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Third Party Entitled To Coverage But Not Damages for Insurer's Failure To Obtain Its Consent To Settlement

August 2010

Applying Florida law, the United States District Court for the Middle District of Florida has held that a ship manufacturer was entitled to coverage for a wrongful death action as a third-party beneficiary under a professional liability policy issued to an architects and engineering (A&E) firm with which it had contracted for services. Atl. Marine Fla., LLC. v. Evanston Ins. Co, 2010 WL 2542281 (M.D. Fla. June 23, 2010).  The court also held, however, that the manufacturer had no basis for recovery against the insurer for its failure to obtain the manufacturer's consent to settle the underlying claim against the firm.

The case arose out of an accident in which a ship's captain died when a watertight door on the vessel closed on him.  In the ensuing wrongful death action, plaintiffs alleged negligence and strict liability against both the ship's manufacturer and the A&E firm that designed and engineered the door.  Pursuant to the contract between the manufacturer and the A&E firm, the firm had obtained a professional liability insurance policy as well as a comprehensive general liability (CGL) policy.  The manufacturer tendered the claim under both policies, but both insurers refused to defend it on a number of grounds, including that the manufacturer was not an insured under the policies.

In the coverage litigation that followed, the court concluded that the manufacturer was a third-party beneficiary of the professional liability policy and as such was entitled to coverage.  The court found that the policy was a contract entered into between the insurer and the firm in order to directly benefit the manufacturer.  In making this finding, the court pointed out that the policy included a number of specific endorsements that addressed the relationship between the manufacturer and the firm as well as the specific project involving the ship at issue.  The court also pointed out that the manufacturer paid the premium for the policy and negotiated the right to maintain certain controls over the policy, including whether to cancel coverage, report claims and approve settlements.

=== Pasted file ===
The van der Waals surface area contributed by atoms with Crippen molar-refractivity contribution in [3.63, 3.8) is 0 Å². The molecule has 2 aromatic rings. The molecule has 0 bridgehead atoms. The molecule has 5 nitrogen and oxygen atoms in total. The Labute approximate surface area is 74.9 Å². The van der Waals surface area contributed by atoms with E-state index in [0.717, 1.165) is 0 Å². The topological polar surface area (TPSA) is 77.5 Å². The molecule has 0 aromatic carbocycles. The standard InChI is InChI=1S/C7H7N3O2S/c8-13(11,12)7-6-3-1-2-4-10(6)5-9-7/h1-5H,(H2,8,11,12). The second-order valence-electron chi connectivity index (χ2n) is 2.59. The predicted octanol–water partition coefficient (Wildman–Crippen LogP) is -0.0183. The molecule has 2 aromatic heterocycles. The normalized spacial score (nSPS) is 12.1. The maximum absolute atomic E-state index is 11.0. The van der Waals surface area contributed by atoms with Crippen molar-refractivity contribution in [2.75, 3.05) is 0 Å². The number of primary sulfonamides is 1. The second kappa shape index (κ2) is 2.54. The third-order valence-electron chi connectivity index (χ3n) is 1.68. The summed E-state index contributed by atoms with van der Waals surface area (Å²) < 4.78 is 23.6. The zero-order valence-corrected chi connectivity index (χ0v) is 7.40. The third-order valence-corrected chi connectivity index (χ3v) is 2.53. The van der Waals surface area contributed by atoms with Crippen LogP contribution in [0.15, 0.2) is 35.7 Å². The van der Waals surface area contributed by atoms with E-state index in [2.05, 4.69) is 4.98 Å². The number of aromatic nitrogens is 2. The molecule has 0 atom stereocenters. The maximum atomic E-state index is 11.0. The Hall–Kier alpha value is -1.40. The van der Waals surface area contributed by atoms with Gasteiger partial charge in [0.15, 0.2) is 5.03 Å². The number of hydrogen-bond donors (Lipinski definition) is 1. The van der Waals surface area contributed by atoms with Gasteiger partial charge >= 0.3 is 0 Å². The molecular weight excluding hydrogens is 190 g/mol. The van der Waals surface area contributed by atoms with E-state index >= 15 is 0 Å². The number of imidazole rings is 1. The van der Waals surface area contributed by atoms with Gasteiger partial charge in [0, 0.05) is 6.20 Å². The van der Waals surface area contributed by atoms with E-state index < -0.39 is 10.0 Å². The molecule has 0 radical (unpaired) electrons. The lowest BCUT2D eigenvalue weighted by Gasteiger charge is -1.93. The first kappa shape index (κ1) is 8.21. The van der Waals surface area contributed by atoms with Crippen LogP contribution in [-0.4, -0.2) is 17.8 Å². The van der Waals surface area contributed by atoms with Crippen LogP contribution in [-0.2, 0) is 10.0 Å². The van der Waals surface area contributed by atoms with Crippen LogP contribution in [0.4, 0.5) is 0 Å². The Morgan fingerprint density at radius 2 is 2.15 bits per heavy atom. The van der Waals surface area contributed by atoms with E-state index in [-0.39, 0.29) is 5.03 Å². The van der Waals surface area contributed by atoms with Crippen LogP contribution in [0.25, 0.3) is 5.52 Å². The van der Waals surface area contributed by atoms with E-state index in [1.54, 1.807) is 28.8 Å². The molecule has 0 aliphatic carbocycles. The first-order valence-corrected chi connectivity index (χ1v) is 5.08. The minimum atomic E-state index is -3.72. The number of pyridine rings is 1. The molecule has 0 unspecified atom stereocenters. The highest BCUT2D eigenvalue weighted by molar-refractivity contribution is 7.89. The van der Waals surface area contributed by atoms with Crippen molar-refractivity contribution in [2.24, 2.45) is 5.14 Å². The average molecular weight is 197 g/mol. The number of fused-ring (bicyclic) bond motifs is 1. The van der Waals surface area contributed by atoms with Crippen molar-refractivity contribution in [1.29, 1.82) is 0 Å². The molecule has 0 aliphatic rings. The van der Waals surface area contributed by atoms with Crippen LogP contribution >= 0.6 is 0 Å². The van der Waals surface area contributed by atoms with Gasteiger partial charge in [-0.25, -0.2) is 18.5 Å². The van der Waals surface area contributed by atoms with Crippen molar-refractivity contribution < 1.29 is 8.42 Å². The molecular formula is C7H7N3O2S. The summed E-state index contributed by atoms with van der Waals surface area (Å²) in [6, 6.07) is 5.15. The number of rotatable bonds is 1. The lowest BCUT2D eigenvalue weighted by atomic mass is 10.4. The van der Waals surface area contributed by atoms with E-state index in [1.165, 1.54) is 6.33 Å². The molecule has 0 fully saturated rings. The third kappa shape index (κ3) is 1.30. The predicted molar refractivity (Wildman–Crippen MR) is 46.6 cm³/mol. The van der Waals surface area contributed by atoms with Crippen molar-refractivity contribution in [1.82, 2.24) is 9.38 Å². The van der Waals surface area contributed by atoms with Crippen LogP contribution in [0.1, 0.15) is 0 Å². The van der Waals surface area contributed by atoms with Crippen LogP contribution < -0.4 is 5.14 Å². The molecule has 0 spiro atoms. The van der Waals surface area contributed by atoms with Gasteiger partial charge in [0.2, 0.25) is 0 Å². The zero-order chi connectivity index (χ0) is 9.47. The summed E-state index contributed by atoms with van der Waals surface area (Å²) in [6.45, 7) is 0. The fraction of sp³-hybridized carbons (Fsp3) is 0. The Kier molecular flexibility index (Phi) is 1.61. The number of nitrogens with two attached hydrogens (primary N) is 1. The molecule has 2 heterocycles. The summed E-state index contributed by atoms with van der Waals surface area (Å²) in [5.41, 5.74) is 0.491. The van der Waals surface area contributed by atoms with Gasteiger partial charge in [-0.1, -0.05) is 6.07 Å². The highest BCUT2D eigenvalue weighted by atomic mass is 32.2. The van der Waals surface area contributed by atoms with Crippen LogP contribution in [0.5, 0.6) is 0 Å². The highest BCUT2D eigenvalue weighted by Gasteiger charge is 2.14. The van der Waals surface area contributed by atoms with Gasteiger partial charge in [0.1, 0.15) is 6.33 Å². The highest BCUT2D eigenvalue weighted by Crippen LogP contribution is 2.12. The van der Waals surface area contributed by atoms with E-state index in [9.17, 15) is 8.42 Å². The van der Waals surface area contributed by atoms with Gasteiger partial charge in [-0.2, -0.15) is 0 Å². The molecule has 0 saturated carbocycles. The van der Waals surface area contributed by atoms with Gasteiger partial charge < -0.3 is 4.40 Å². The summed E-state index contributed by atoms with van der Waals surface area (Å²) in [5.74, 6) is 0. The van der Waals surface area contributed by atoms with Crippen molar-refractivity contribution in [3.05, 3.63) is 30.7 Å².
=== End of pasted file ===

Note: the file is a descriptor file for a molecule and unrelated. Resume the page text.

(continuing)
Despite its recognition of the manufacturer's rights under the professional liability policy, the court rejected the manufacturer's claim for breach of contract based on the insurer's failure to obtain the manufacturer's consent to a settlement of the underlying suit on behalf of the A&E firm.  The court recognized that while the policy provided that the insurer was not to settle any claim without the manufacturer's consent, the policy also provided that should the manufacturer refuse to consent to any settlement recommended by the insurer, the insurer's liability under the policy was limited to the amount for which the claim could have been settled plus defense costs incurred up to the date of such refusal.  According to the court, in light of this provision, the manufacturer could not prove that it had sustained any damages as a result of the insurer's failure to obtain its consent.  The court reasoned that "all that withholding consent would have accomplished would have been to expose [the firm] to a potential judgment in excess of the settlement amount and caused [the firm] to incur attorneys fees beyond what [it] would have been entitled to recover under [the] policy."  The court further noted that, even if the manufacturer had withheld its consent, the insurer still would have been obligated to settle the claim on terms that it deemed in its insured's best interests.

As to the CGL policy, the court found that while the manufacturer was not a named insured on the policy, the policy extended coverage to persons and entities with which the named insured had a written agreement to provide insurance in connection with work performed by the named insured.  On this basis, the court concluded that the manufacturer was an additional insured within the scope of the policy's insuring agreement.  Nonetheless, the court held that coverage for the underlying suit was barred by the policy's exclusion for liability for bodily injury resulting from professional services.